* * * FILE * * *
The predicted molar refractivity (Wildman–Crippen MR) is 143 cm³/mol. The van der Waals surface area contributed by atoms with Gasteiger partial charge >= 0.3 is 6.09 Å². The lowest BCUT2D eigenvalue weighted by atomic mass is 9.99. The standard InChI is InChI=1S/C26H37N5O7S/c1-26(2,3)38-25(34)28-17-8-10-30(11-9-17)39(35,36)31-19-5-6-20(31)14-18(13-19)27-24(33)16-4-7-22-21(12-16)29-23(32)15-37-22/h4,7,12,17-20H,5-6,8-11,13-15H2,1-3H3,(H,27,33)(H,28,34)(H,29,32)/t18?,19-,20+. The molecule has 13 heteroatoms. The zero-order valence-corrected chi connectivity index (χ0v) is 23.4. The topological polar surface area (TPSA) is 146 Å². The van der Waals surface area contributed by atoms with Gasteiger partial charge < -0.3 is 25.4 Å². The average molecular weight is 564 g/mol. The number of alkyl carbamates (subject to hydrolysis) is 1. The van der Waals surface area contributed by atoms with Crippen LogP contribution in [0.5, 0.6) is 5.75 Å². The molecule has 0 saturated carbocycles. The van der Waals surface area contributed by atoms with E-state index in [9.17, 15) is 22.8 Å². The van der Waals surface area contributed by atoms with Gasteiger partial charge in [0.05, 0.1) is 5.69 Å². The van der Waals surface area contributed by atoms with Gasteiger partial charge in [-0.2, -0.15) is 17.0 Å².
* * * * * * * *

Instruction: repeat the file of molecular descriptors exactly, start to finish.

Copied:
The predicted molar refractivity (Wildman–Crippen MR) is 143 cm³/mol. The van der Waals surface area contributed by atoms with Gasteiger partial charge >= 0.3 is 6.09 Å². The lowest BCUT2D eigenvalue weighted by atomic mass is 9.99. The standard InChI is InChI=1S/C26H37N5O7S/c1-26(2,3)38-25(34)28-17-8-10-30(11-9-17)39(35,36)31-19-5-6-20(31)14-18(13-19)27-24(33)16-4-7-22-21(12-16)29-23(32)15-37-22/h4,7,12,17-20H,5-6,8-11,13-15H2,1-3H3,(H,27,33)(H,28,34)(H,29,32)/t18?,19-,20+. The molecule has 13 heteroatoms. The zero-order valence-corrected chi connectivity index (χ0v) is 23.4. The topological polar surface area (TPSA) is 146 Å². The van der Waals surface area contributed by atoms with Gasteiger partial charge < -0.3 is 25.4 Å². The average molecular weight is 564 g/mol. The number of alkyl carbamates (subject to hydrolysis) is 1. The van der Waals surface area contributed by atoms with Crippen LogP contribution in [0.5, 0.6) is 5.75 Å². The molecule has 0 saturated carbocycles. The van der Waals surface area contributed by atoms with E-state index in [9.17, 15) is 22.8 Å². The van der Waals surface area contributed by atoms with Gasteiger partial charge in [0.05, 0.1) is 5.69 Å². The van der Waals surface area contributed by atoms with Gasteiger partial charge in [-0.2, -0.15) is 17.0 Å².